by Leo Jakobson | April 04, 2012
Despite a better economic and business climate, demand for incentive merchandise remains mostly conservative, although there are a couple of encouraging signs, according to Incentive’s 2012 Merchandise IQ survey. The merchandise budgets of more than half of the 381 survey respondents are where they were last year, while purse strings at most organizations remain under $10,000 and under $50 per recipient. 

A heartening trend is the rise in the percentage of respondents who reported slight budget increases (up to 9%), and the bracket of respondents holding up to five percent more spending dollars this year ranks second, behind only those who are working with same-size budgets. Still, the percentage of program managers who are working with 50 percent fewer dollars this year is notably higher, too. 

For every six out of 10 program managers, merchandise awards represent 10 percent or less of their overall annual incentive budgets, which means that there is still a lot of the spend pie left for merchandise suppliers to capture at organizations using rewards and recognition. To grab more of that pie, suppliers will have to reach the C-suite, as more than one-third of respondents said the CEOs, COOs, or CMOs of their companies handle the programs.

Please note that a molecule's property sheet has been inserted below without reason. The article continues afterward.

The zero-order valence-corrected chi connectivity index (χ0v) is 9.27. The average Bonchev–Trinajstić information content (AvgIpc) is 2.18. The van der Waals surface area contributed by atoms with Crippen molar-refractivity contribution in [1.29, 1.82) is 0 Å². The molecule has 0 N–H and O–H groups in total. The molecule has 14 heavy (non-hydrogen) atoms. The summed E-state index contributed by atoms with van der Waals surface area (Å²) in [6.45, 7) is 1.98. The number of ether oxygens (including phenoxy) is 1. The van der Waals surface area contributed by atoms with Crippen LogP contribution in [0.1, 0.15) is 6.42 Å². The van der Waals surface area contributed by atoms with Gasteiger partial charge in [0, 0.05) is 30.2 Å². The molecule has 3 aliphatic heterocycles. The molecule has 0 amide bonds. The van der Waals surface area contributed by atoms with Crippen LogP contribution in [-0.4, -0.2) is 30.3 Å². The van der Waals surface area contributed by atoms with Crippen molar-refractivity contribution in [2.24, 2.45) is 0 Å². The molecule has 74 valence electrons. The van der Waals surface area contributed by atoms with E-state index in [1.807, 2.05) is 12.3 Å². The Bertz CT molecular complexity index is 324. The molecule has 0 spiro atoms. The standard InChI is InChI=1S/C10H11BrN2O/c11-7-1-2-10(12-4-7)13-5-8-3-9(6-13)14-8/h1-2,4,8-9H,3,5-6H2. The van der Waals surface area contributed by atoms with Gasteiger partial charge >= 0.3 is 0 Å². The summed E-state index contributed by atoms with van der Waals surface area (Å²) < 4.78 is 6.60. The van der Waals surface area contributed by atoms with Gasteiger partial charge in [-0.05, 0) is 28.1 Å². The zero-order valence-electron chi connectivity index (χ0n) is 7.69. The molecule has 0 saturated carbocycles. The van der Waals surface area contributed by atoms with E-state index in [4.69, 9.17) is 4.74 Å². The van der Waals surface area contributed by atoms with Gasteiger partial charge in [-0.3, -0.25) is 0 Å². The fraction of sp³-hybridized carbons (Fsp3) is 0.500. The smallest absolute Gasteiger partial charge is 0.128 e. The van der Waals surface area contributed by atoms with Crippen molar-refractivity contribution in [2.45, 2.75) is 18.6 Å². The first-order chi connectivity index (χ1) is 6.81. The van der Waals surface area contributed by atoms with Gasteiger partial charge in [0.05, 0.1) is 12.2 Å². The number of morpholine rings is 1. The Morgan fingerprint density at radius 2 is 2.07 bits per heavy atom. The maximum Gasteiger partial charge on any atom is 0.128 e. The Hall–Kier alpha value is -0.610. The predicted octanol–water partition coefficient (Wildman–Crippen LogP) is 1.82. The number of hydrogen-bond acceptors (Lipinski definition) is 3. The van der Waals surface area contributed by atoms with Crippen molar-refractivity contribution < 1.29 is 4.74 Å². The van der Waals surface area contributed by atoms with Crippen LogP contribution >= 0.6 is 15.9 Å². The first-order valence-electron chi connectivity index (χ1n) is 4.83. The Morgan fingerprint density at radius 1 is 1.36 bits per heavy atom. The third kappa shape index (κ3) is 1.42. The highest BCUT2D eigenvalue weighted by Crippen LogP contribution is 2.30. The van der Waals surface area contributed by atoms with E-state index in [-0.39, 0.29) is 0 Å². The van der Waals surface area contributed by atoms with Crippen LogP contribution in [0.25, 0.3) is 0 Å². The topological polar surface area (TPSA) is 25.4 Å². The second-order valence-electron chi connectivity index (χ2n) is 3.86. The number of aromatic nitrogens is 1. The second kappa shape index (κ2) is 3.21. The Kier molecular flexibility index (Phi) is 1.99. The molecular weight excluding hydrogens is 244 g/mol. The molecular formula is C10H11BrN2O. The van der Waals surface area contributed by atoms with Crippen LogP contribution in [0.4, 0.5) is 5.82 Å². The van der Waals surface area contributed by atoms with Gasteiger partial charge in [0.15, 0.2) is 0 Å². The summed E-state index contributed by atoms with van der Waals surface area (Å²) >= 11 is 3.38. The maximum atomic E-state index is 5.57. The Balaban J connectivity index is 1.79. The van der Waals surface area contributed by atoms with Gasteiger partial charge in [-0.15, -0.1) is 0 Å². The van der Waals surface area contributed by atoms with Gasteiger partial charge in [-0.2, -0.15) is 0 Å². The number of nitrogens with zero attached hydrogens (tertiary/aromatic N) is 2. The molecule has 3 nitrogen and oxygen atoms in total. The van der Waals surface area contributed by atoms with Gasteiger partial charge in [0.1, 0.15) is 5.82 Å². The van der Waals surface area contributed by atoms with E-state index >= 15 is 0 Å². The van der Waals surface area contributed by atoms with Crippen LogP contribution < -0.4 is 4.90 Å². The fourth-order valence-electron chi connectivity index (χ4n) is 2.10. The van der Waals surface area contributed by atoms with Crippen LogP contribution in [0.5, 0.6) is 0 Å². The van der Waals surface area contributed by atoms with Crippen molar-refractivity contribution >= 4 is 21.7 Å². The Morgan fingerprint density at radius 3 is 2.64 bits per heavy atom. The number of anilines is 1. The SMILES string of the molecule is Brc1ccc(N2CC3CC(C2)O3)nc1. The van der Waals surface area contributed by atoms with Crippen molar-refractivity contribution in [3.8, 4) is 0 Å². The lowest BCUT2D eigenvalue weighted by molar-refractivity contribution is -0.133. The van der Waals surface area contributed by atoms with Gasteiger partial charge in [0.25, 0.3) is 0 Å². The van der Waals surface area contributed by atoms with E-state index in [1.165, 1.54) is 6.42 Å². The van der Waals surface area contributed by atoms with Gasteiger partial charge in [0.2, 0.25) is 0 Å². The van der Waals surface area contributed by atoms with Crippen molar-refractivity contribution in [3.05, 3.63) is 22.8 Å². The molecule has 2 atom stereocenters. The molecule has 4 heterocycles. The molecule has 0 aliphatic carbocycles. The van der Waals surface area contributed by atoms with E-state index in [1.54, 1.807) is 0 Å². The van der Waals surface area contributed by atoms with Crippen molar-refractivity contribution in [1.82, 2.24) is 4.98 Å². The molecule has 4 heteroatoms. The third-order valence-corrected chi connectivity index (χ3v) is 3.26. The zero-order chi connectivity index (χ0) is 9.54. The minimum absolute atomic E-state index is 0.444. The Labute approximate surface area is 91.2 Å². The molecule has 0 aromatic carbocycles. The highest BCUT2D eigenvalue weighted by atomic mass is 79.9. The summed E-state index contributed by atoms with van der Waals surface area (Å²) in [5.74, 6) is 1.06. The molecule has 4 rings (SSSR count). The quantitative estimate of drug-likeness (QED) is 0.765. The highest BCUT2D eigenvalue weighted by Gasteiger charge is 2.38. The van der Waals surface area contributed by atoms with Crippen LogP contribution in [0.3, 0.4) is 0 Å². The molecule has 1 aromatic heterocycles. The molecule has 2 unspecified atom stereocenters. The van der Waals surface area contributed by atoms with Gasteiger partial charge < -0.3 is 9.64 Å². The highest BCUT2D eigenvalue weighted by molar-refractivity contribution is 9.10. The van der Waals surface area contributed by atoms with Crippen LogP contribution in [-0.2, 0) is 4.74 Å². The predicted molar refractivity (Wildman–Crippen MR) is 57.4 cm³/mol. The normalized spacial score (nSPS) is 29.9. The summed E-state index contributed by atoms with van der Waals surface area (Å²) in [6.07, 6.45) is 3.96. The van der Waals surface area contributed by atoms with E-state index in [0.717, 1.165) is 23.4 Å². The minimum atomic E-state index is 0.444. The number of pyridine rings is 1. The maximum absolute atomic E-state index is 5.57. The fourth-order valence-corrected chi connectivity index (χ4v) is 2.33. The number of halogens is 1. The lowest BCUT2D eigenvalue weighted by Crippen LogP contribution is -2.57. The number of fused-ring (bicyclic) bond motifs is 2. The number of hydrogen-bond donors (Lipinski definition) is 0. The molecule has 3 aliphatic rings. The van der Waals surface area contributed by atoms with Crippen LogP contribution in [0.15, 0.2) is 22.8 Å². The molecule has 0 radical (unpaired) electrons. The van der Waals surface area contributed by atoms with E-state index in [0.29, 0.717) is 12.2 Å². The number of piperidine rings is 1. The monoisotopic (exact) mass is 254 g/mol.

In another promising sign, organizations are being thankful, as they award their non-sales personnel (41.3%) almost as much as salespeople (50%) this year. Employee recognition ranks highest this year as a reason for using merchandise awards. And survey respondents pointed out that building morale and job satisfaction (44.7%) is nearly as important as increasing sales (52.2%) and building customer loyalty (50.8%) this year at their organizations.  

For 2012, food and beverage awards are noticeably more popular among program managers, ranking second—just behind apparel—in the types of awards they choose to offer program participants. Electronics up to $500, cameras, office accessories, watches and clocks, entertainment software, and fine-writing instruments continue to be merchandise mainstays. Managers also are handing out a healthy number of plaques and trophies. 

Somewhat surprisingly, more than half of the respondents view brand names as “somewhat important,” while the greatest factors influencing their purchasing decisions are price point and the perceived value of merchandise. 

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